Recent media reports suggest that the government has devised a penalty parameter for the refineries that don’t produce EURO-5 rated petroleum products. Reportedly, the refineries were none too pleased by the development and denounced the government in a bid of petroleum for imposing a penalty instead of allowing relaxation to the OMC’s to ensure compliance with EURO-5 production and distribution measures.
The reports further highlighted that the official document with the guidelines for determining fuel prices, because of the change of the benchmark price from PSO’s FOB to Platt FOB price, states that the penalty is to be applied on the ex-refinery price of the refineries that are making products below the price of EURO-5 standard. The difference between ex-refinery price and the EURO-5 price will be adjusted under current mechanisms of periodic pricing.
In response to this, the refineries demanded that if a refinery that produces EURO-II rated product but the sulphur contents 10ppm or less, the sulphur penalty should not be imposed, as their sulphur content is the same as EURO-5 rated fuel.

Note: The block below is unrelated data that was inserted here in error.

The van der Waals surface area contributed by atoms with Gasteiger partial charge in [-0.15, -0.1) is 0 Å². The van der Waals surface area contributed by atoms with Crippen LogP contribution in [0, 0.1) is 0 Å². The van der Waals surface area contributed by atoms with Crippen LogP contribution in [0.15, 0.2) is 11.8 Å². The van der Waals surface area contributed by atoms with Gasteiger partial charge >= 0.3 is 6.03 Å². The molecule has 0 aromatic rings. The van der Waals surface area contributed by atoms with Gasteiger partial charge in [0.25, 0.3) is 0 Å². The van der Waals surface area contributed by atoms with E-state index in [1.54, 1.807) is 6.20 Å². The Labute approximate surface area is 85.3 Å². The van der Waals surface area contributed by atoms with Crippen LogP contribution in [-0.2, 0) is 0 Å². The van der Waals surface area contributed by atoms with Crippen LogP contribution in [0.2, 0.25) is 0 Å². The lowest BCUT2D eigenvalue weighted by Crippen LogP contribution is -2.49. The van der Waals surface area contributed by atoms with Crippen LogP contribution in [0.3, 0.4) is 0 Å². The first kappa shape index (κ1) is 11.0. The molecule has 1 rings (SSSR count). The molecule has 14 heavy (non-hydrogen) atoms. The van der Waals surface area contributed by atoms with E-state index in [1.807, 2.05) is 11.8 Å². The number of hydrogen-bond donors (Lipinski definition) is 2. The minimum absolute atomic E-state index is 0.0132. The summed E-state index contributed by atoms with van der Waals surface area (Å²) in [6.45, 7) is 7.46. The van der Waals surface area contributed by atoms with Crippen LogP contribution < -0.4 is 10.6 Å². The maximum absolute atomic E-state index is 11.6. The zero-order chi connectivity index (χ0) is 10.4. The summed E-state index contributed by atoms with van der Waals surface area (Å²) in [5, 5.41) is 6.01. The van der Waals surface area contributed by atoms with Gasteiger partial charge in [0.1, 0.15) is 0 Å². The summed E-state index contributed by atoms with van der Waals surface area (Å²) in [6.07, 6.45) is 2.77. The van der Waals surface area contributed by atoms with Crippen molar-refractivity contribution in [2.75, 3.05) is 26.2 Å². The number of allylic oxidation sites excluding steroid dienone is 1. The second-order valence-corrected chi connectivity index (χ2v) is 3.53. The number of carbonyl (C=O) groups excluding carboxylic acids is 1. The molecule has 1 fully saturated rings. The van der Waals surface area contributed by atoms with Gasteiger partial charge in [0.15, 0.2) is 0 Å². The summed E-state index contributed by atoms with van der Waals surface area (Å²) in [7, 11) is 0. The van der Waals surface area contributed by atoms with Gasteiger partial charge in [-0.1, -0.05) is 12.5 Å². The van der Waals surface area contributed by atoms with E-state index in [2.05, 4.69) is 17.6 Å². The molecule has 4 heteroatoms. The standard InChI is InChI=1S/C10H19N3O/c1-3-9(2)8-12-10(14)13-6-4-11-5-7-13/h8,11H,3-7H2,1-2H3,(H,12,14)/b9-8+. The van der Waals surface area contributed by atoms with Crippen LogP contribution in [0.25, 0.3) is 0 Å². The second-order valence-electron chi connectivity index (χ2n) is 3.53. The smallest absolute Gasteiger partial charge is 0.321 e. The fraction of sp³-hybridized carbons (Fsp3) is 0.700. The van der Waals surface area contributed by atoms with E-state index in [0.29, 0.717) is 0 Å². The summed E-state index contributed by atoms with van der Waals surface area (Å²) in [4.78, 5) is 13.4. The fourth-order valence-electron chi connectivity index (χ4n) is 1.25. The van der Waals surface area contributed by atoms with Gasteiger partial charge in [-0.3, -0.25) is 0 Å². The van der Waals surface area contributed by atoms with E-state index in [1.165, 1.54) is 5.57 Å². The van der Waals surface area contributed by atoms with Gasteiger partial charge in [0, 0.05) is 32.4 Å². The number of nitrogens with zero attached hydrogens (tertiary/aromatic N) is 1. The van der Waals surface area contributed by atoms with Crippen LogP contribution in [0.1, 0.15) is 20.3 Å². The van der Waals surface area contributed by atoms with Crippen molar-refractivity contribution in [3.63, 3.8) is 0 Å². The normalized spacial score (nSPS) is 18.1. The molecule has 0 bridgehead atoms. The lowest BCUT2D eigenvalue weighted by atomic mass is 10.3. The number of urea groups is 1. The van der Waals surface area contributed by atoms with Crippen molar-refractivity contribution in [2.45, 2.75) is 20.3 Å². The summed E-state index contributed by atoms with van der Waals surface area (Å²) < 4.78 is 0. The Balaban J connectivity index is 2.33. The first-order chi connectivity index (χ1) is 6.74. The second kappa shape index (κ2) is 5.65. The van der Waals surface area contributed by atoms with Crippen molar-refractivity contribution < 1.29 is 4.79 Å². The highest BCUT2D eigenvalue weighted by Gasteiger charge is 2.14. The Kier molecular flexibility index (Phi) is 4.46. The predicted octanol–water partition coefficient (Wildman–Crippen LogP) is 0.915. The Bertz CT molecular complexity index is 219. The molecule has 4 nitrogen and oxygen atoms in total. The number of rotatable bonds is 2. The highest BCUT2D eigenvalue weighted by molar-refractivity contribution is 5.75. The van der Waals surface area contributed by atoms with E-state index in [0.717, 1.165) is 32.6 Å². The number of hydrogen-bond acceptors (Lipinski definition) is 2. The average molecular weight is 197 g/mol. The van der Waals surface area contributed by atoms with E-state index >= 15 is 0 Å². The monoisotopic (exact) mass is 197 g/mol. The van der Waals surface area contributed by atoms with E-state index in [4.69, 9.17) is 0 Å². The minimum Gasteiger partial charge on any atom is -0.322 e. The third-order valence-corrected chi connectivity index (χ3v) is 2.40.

The refineries are of the view that, based on contents if the products, imposing a second penalty on MS-91 product or below makes no sense, since the refineries that do not produce RON-92, are already subject to a RON penalty already. Therefore, imposing a second penalty on the refineries would not be fair.
The government has their sights set on normalizing EURO-5 petroleum products in the near future, but the refineries and the OMC’s continue their backlash against the set goal. The effects of these clashes are also likely to be borne by the general public, as the cost related challenges prompt the OMCs to bump up the prices. Whether or not both parties, i.e. the government and the refineries can come to a consensus, remains to be seen.